Battle of the Badgers (& Vervets) at Tamboti

Our tented camp is strung out along the dry Timbavati River bed and the night activity along here is wonderful. We dined to the sound of elephant crackling and munching and rumbling on the treed riverbank, listened to the whooo-oop! of spotted hyena throughout the night, and actually saw one with our spotlight right at the electric fence below us). A lion, pretty close by, also reminded us across the night that he was King of the Kruger. As we were snuggling into bed (beanies, socks, long sleeves, leggings — it was a freezing 5°C!)  Hirsh and I heard the distinct sawing-style coughs of a leopard nearby. This is what Africa is all about.

We didn’t bank on the highly aggressive behaviour of the resident honey badgers, though. While we were eating, two low-slung badgers scampered up the stairs, didn’t heed us at all and headed straight for the bin stashed in the cupboard beside us (the kitchenette is on the veranda). First time, with much stamping and shouting, the boys managed to chase them off. Later we retired to bed but not before we’d pushed our heavy portable fridge firmly against the cupboard with a solid wooden chair propped beside it. Next minute we heard scuffling on the deck, only to find a thickset male simply sliding the fridge aside with one powerful swipe. We both leapt shouting upon him. Finding himself cornered, he flared his lips and bared sharply honed teeth, hissing loudly and aggressively. We know what damage badgers can inflict so retreated slightly, but managed to give him an exit route and he scampered. After that the kitchenette was barricaded like Fort Knox using every available piece of furniture.

Kruger’s riverine stretches are lovely leafy, green, shaded zones with massive sycamore figs, jackalberries, Natal mahogany trees and crusty-barked leadwood trees (close-up below).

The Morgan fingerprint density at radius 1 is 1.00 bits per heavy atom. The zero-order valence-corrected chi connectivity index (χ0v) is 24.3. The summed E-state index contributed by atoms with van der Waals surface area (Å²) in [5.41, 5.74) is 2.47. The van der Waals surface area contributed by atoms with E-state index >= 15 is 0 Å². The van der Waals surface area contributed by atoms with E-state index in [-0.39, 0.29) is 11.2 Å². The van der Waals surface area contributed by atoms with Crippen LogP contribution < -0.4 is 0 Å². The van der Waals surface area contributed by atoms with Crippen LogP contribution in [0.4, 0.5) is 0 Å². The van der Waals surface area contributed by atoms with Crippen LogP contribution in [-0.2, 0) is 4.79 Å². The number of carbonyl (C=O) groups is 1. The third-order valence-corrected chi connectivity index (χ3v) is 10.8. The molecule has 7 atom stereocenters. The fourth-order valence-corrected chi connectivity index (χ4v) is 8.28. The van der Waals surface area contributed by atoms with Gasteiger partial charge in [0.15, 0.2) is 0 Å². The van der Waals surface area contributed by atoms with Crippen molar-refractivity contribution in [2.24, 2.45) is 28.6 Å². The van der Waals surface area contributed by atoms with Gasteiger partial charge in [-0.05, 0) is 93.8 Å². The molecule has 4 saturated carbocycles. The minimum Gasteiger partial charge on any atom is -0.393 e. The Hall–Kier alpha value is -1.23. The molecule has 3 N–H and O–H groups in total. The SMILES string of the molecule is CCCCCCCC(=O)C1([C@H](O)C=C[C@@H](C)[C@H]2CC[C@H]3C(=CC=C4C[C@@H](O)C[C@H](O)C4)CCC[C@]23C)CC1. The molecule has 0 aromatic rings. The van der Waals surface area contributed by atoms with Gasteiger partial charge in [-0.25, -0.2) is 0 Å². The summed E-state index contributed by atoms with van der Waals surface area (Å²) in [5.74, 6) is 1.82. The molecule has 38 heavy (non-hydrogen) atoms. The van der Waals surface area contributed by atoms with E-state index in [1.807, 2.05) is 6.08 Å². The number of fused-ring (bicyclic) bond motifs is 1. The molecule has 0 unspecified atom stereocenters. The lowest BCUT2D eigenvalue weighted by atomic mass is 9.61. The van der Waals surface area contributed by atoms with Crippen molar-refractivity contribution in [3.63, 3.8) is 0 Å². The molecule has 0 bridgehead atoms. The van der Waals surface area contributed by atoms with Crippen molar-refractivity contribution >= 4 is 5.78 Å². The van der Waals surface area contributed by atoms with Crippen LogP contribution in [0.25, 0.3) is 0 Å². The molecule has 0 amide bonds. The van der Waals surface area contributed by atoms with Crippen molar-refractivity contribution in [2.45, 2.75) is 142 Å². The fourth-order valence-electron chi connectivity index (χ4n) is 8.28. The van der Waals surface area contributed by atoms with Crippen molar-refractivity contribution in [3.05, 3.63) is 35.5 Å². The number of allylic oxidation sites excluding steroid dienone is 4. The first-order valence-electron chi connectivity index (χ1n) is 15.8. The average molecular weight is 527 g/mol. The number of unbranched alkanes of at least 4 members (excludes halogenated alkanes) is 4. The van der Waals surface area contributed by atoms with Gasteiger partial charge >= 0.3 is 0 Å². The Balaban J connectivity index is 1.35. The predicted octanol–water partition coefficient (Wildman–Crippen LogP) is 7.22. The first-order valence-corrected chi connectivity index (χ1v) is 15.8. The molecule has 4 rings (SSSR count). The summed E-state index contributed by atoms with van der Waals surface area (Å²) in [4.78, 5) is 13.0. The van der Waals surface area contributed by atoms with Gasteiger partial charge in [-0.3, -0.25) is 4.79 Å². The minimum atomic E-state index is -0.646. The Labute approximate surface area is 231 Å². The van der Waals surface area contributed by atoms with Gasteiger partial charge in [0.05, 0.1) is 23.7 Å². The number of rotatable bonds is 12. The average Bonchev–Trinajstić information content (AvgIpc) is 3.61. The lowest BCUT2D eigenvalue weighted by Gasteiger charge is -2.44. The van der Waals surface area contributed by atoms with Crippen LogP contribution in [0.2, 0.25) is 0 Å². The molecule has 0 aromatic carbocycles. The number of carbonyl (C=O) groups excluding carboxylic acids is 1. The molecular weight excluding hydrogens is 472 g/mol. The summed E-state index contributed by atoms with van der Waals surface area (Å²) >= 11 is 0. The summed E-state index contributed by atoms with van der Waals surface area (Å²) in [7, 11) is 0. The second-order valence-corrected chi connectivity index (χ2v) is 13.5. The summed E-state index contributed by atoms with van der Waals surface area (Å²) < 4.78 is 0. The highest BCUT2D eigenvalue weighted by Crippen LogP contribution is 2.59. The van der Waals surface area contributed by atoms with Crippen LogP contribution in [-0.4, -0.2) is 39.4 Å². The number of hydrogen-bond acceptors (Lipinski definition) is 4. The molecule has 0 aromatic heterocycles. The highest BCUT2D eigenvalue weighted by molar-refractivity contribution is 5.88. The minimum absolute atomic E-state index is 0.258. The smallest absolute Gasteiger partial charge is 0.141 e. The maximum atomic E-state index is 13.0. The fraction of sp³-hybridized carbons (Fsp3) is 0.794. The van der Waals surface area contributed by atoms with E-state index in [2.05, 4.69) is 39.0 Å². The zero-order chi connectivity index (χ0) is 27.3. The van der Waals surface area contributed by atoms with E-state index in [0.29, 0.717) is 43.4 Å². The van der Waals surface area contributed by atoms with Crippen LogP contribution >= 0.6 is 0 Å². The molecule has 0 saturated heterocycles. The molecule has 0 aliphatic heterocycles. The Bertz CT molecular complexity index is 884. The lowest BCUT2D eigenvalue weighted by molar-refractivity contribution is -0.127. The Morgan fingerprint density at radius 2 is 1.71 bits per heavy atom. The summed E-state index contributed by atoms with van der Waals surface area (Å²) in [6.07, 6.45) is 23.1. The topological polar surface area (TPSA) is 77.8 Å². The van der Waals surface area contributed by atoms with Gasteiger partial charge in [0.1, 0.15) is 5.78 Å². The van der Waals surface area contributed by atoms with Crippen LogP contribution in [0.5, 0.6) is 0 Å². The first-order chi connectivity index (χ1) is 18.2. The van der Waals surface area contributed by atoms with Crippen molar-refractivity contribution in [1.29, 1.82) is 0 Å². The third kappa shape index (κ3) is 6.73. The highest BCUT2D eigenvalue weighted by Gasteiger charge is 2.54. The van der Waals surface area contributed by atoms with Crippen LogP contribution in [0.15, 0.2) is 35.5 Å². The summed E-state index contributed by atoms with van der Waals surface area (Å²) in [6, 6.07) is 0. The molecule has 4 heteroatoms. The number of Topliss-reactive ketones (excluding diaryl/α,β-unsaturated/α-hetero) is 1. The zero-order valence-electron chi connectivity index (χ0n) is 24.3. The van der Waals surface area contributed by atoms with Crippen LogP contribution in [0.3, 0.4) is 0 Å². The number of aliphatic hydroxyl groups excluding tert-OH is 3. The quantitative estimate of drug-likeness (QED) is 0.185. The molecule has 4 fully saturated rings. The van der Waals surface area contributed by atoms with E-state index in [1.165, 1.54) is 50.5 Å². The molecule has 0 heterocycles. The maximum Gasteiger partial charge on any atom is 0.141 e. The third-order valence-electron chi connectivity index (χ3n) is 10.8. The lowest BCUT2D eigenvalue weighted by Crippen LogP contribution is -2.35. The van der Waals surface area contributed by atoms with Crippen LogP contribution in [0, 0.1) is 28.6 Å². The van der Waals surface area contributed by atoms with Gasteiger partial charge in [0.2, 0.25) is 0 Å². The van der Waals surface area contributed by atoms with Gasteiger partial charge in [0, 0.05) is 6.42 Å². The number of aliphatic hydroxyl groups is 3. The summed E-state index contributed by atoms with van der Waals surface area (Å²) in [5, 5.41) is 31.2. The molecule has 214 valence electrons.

The next morning, Hirsh and I strolled to Keith’s tent to indulge in morning coffee, courtesy of his mini Nespresso machine. Such a treat in the bush. Very, very serendipitously I went back to our tent to fetch my camera. As I approached I could hear knocks and scraping inside. My heart sank. I dashed up the stairs, shouting, and by the time I’d opened the door clapping my hands loudly, a posse of vervet monkey butts were crammed into the window aperture. They’d managed to slide aside the gauze screens where, naturally, our window was open. We’re South African, after all. South Africans need air.

There were monkeys and half-digested bananas and discarded peels everywhere. Happily they hadn’t had time to get to the naartjies. After managing to shoo them out of the bedroom, I returned to the deck. They’d all gathered in a group facing me, brazen, standing their ground. When I made as if to dash at them, a couple of monkeys crouched, hissing at me with fierce little eyes and filed teeth, preparing to do a leap-charge. Obviously no fear for female two-legged creatures. Shaking like a leaf, I persisted with my stamping and shouting and managed to elicit a temporary retreat. It was a scary standoff, absolutely fearless as they were. I was trembling so much the boys had to feed me fortified coffee and rusks.

Fun details at Kruger’s picnic spots: novel way to prettify the loos.

Classical lions in a bushveld setting … a little ironical.